June 11 is the official state holiday to celebrate King Kamehameha who unified the Hawaiian Islands into one kingdom in 1810. On Maui, I celebrated the holiday with my Ahahui Kaahumanu sisters in the Kamehameha Day March in Kahului on the actual holiday on Tuesday, June 11 and in the Commemorative Parade in Lahaina on Saturday, June 15. The Ahahui Kaahumanu is a royal society of Native Hawaiian women honoring Queen Ka’ahumanu, favorite wife of King Kamehameha.
The march in Kahului is a solemn event for members of the four royal societies and the community as we walked one-mile down Ka’ahumanu Avenue from the University of Hawaii Maui College to Hoaloha Park. The police coned off the car lane nearest the sidewalk so we could walk safely down the major street in Kahului and cross a major intersection along the way. The Royal Order of Kamehameha led the event and hosted the paina (social gathering with food) afterwards at their clubhouse at Hale Nanea. My Uncle Clifford started this event back in 2000 and the tradition continues today.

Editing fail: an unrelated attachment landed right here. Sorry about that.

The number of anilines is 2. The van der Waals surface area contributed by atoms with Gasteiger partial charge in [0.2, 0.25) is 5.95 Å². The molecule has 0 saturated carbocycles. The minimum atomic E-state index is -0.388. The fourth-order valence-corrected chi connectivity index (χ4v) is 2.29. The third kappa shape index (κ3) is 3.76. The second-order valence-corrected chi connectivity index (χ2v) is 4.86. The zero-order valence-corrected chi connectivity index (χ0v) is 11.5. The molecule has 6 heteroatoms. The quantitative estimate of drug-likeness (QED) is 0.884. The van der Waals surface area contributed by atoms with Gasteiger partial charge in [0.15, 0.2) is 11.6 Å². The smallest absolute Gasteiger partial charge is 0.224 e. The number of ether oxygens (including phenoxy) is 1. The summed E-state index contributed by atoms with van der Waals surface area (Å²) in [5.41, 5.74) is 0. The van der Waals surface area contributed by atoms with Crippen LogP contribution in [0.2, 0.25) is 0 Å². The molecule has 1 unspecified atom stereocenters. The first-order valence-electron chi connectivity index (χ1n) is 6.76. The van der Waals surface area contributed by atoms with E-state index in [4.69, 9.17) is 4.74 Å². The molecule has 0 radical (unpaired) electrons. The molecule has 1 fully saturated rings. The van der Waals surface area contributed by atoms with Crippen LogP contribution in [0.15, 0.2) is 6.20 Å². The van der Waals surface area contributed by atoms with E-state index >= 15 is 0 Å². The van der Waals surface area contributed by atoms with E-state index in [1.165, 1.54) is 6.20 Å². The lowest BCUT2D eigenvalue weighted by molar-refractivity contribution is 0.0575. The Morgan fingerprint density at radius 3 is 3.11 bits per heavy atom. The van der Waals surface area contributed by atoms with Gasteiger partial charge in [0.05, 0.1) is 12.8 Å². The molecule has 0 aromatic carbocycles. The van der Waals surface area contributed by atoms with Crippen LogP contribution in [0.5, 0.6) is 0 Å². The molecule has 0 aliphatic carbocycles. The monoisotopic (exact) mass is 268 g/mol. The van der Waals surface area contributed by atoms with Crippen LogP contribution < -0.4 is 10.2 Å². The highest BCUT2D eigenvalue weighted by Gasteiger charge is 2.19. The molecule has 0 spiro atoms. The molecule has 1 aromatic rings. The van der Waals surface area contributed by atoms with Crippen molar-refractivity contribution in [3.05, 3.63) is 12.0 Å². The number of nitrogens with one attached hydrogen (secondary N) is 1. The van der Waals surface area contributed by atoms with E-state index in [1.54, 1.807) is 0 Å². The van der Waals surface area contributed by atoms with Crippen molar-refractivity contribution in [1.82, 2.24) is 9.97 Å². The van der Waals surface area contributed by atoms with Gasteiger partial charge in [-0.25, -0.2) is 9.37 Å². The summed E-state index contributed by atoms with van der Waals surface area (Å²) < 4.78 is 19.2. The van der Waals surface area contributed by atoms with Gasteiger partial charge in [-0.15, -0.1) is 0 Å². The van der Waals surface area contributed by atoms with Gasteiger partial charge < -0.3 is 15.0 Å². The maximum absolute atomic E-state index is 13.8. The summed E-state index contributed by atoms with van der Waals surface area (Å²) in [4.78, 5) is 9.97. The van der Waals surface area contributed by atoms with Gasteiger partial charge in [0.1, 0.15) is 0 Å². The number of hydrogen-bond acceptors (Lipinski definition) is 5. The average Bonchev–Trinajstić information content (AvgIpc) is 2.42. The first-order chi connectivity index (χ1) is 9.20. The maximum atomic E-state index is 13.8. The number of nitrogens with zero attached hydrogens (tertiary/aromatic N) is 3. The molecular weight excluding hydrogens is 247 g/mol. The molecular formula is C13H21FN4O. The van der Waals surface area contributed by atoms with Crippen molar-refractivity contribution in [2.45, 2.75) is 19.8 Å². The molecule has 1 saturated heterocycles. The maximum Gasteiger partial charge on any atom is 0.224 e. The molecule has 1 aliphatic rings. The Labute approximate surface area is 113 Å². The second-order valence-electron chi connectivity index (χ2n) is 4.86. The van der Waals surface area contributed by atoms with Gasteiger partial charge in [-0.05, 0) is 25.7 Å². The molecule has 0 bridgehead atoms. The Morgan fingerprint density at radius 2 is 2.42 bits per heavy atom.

The parade in Lahaina is a fun event as we rode in cars and waved to spectators down the one-mile route from Kenui Street along Front Street to Shaw Street. This year we had five bright red cars to accommodate our group with three to four members per car. The Royal Order of Kamehameha led the event and provided a tour bus to take us back and forth from Kahului to the parade start and finish in air conditioned luxury. After Hawaiian protocols concluded the event, I got a photo with the new Maui County Mayor Michael Victorino who rode in the parade with his wife. “Please send me the photo,” commented the mayor. I’m pleased that our current and former mayor know me by name.
Aloha, Mele Fong aka Ukulele Mele